From the November 2021 issue of Car and Driver.
I always thought my midlife crisis would involve an IROC. Or maybe a Saab 9000 Turbo, or a two-door Jeep Cherokee—the cooler cars from my formative driving years. But apparently, buried deep in my psyche is a need to revisit one of the less charismatic machines of my teenage life, the winter beater that beat you back: the Big Dodge Ram.
The BDR was my dad's truck, but I drove it in the winter. Which, in Maine, meant usually. It was an '87, two-wheel drive, with a feeble 95-hp Slant-Six and a four-speed. After the engine seized on my way to school, I asked the dealer whether the warranty would cover an upgrade to a V-8. That was a no, likely because it would cause everyone with a Slant-Six and a 7/70 warranty to fill their crankcase with Mr. Pibb in a quest to score a 318.
So, what did I just buy? A Ram, of course—a 2003 regular-cab short bed with a manual transmission. It seats three, just like a McLaren F1. It's also four-wheel drive with a 4.7-liter V-8. You might be thinking, "I didn't know they made them like that." Neither did I, until I saw the Craigslist ad. It's like a Ram SRT-10 with four-wheel drive and half the power. Okay, less than half the power. But it has throttle-by-wire and pyrotechnic seatbelt pretensioners, which I know because I'm now geeked on third-gen Rams. A hydroformed frame? Look at you embracing the future, early-2000s DaimlerChrysler.
When I showed up at the seller's house, he told me that he bought it from his friend, who was the original owner and had to order it, because no dealer would voluntarily stock such a thing. The clear-coat is peeling, the stereo is dead, and the heat and A/C work only with the fan on high. That's right: It has air conditioning! And a vinyl floor. And cruise control. And manual windows and door locks. Just a freak specification, this thing. I asked whether the cruise control worked. "I don't know," the owner said. "I never tried it." He also pointed out that you can push-start it if you pop the clutch in second gear. I didn't ask how he knew second was best for that. I just handed over the money and headed home in Big Dodge Ram, Part 2. The cruise control worked.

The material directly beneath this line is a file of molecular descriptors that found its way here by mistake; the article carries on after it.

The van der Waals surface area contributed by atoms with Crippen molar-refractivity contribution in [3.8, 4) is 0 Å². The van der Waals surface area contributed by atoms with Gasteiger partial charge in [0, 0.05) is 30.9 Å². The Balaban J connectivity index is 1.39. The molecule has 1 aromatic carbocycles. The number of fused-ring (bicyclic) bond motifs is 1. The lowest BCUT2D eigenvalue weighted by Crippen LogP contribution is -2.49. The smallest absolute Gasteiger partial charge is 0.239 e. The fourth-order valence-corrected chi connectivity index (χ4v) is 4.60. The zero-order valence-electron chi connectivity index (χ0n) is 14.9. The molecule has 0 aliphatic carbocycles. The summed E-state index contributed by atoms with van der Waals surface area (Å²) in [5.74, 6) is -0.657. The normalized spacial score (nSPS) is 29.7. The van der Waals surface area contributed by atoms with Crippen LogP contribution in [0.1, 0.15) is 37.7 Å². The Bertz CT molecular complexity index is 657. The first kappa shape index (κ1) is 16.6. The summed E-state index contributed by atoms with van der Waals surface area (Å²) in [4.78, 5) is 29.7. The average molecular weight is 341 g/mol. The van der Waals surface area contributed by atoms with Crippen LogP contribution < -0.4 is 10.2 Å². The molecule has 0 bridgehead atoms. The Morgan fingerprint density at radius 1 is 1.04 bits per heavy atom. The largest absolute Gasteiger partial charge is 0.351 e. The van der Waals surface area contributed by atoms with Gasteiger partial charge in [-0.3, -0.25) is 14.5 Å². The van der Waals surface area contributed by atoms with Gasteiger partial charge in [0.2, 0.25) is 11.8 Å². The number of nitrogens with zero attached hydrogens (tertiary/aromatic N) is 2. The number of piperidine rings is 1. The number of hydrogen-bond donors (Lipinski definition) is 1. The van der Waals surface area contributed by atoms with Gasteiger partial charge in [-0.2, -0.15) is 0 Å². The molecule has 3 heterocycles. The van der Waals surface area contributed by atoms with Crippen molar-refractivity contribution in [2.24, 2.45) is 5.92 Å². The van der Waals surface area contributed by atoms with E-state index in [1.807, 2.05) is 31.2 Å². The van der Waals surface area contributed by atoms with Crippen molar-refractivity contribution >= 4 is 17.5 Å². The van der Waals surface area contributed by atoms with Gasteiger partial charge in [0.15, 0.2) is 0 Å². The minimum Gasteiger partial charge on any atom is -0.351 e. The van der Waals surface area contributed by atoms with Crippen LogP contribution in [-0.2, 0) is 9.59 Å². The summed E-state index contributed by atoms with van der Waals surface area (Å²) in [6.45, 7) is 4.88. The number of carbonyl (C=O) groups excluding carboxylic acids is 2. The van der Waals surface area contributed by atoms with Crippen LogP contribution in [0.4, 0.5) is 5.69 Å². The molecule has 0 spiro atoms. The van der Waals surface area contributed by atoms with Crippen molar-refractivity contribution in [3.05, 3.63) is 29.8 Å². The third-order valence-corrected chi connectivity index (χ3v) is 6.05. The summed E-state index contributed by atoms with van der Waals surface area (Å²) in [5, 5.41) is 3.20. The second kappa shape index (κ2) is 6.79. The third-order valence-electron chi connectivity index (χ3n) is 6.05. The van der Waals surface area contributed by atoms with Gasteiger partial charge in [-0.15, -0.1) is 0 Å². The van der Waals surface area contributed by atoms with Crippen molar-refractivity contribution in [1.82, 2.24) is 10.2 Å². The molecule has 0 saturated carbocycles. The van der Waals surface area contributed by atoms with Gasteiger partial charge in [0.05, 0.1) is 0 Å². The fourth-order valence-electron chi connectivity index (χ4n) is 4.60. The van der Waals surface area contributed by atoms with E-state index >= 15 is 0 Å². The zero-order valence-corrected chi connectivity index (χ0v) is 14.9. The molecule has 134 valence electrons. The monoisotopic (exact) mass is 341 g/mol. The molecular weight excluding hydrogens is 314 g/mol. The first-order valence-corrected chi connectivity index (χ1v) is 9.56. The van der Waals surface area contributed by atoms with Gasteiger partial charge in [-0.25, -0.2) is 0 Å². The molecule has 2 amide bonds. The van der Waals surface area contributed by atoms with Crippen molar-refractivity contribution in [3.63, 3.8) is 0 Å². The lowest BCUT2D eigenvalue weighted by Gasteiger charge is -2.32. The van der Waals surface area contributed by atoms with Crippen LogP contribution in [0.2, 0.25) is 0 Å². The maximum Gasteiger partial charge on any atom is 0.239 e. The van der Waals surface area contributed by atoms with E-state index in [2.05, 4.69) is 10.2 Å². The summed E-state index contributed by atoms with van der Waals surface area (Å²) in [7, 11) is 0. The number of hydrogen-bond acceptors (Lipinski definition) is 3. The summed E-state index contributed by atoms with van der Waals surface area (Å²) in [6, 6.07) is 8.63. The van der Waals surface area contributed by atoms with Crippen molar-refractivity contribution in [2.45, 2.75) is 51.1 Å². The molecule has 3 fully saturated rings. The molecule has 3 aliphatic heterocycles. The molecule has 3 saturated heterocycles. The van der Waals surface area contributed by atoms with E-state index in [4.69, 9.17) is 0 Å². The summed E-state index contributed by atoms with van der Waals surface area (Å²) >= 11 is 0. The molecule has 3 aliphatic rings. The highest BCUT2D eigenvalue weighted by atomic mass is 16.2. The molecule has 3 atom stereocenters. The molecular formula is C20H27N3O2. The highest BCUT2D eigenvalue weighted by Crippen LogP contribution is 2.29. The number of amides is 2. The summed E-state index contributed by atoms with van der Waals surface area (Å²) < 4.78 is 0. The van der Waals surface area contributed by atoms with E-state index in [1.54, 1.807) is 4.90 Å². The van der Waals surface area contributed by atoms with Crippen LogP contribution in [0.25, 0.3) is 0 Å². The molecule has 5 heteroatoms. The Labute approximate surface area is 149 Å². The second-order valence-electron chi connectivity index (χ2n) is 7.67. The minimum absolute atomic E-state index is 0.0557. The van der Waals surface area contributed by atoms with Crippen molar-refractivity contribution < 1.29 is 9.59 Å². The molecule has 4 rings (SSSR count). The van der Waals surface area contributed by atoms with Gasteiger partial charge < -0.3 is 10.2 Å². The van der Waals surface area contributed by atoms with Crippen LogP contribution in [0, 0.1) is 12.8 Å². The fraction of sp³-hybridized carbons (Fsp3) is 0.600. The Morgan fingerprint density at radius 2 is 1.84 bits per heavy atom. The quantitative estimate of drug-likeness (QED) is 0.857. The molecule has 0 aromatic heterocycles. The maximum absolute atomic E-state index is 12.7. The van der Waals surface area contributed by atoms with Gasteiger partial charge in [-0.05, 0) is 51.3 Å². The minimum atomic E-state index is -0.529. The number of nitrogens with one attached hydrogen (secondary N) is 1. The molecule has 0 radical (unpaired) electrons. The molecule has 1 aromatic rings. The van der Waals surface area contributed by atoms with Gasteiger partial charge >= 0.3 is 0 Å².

A few days later, I swapped in a new head unit and got the stereo going. A few days after that, I wired in a powered subwoofer. I looked up all the performance mods for the 4.7 V-8, which didn't take long because there aren't any. However, like its 1987 ancestor, the Ram has a surprisingly nice ride. Or, I should say, unsurprisingly, given its limber 8.5 inches of suspension travel. I told you, I'm geeking out. Did you know that at 207.7 inches, a 2003 Ram regular cab with the short bed is actually 4.6 inches shorter than a current Toyota Tacoma double cab? Hey, come back here.
I've had the Ram for about a week, and I'm loving it. My kids have learned how to roll down a window using arm power, and my wife has learned truck bench-seat etiquette—I told her she has to ride in the middle or people will think we're fighting. She replied that if she has to ride in the middle, that's a self-fulfilling prophecy.
And I realized that I'd somehow never owned a pickup truck. Folks, I see what all the fuss is about. You can just throw stuff in the bed, even if that stuff is dirty. Hell, the stuff can be actual dirt! Friends tell me I need a decal of Calvin peeing on a Chevy logo, but I don't understand what a 16th-century theologian has to do with domestic-truck rivalries or even where you'd order such a thing.
I've long maintained that a midlife-crisis car should be an improvement on the feeling you're trying to recapture, an upgrade rather than a clone. And I was right. Now, anytime I want, I can go outside, turn the key, and affirm that the ol' Big Dodge Ram was actually fun. But it would've been a lot cooler with a V-8.
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